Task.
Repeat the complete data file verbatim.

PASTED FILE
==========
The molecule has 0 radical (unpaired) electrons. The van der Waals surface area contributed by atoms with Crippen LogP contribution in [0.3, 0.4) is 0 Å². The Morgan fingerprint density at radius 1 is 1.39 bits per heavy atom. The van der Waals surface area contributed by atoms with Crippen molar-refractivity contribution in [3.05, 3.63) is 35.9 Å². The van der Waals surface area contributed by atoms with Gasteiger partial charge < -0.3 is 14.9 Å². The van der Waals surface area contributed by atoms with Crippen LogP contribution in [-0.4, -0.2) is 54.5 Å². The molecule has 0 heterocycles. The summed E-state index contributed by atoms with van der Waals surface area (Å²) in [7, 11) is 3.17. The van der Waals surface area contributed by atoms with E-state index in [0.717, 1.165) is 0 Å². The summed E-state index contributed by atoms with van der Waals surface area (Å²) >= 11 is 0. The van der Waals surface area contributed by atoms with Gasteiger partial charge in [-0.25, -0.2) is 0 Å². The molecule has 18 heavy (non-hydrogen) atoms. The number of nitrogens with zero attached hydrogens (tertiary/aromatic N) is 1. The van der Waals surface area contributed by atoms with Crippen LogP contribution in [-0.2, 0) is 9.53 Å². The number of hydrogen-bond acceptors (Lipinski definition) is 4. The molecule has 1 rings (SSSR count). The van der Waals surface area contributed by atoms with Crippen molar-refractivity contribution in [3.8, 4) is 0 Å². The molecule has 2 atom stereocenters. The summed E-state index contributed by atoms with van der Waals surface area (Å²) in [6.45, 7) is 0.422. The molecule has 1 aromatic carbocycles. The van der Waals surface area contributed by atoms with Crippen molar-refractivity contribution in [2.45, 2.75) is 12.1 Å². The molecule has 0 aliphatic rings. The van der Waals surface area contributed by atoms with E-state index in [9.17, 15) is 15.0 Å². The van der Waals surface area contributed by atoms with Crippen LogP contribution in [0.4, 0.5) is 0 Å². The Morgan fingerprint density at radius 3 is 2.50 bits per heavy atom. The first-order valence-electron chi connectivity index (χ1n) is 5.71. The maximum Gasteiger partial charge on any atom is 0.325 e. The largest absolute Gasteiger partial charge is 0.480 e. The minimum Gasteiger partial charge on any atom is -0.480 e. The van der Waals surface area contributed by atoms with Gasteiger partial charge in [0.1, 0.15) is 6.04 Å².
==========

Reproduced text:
The molecule has 0 radical (unpaired) electrons. The van der Waals surface area contributed by atoms with Crippen LogP contribution in [0.3, 0.4) is 0 Å². The Morgan fingerprint density at radius 1 is 1.39 bits per heavy atom. The van der Waals surface area contributed by atoms with Crippen molar-refractivity contribution in [3.05, 3.63) is 35.9 Å². The van der Waals surface area contributed by atoms with Gasteiger partial charge < -0.3 is 14.9 Å². The van der Waals surface area contributed by atoms with Crippen LogP contribution in [-0.4, -0.2) is 54.5 Å². The molecule has 0 heterocycles. The summed E-state index contributed by atoms with van der Waals surface area (Å²) in [7, 11) is 3.17. The van der Waals surface area contributed by atoms with E-state index in [0.717, 1.165) is 0 Å². The summed E-state index contributed by atoms with van der Waals surface area (Å²) >= 11 is 0. The van der Waals surface area contributed by atoms with Gasteiger partial charge in [-0.25, -0.2) is 0 Å². The molecule has 18 heavy (non-hydrogen) atoms. The number of nitrogens with zero attached hydrogens (tertiary/aromatic N) is 1. The van der Waals surface area contributed by atoms with Crippen LogP contribution in [-0.2, 0) is 9.53 Å². The number of hydrogen-bond acceptors (Lipinski definition) is 4. The molecule has 1 rings (SSSR count). The van der Waals surface area contributed by atoms with Crippen molar-refractivity contribution in [3.8, 4) is 0 Å². The molecule has 2 atom stereocenters. The summed E-state index contributed by atoms with van der Waals surface area (Å²) in [6.45, 7) is 0.422. The molecule has 1 aromatic carbocycles. The van der Waals surface area contributed by atoms with Crippen molar-refractivity contribution in [2.45, 2.75) is 12.1 Å². The molecule has 0 aliphatic rings. The van der Waals surface area contributed by atoms with E-state index in [9.17, 15) is 15.0 Å². The van der Waals surface area contributed by atoms with Crippen LogP contribution in [0.4, 0.5) is 0 Å². The Morgan fingerprint density at radius 3 is 2.50 bits per heavy atom. The first-order valence-electron chi connectivity index (χ1n) is 5.71. The maximum Gasteiger partial charge on any atom is 0.325 e. The largest absolute Gasteiger partial charge is 0.480 e. The minimum Gasteiger partial charge on any atom is -0.480 e. The van der Waals surface area contributed by atoms with Gasteiger partial charge in [0.1, 0.15) is 6.04 Å².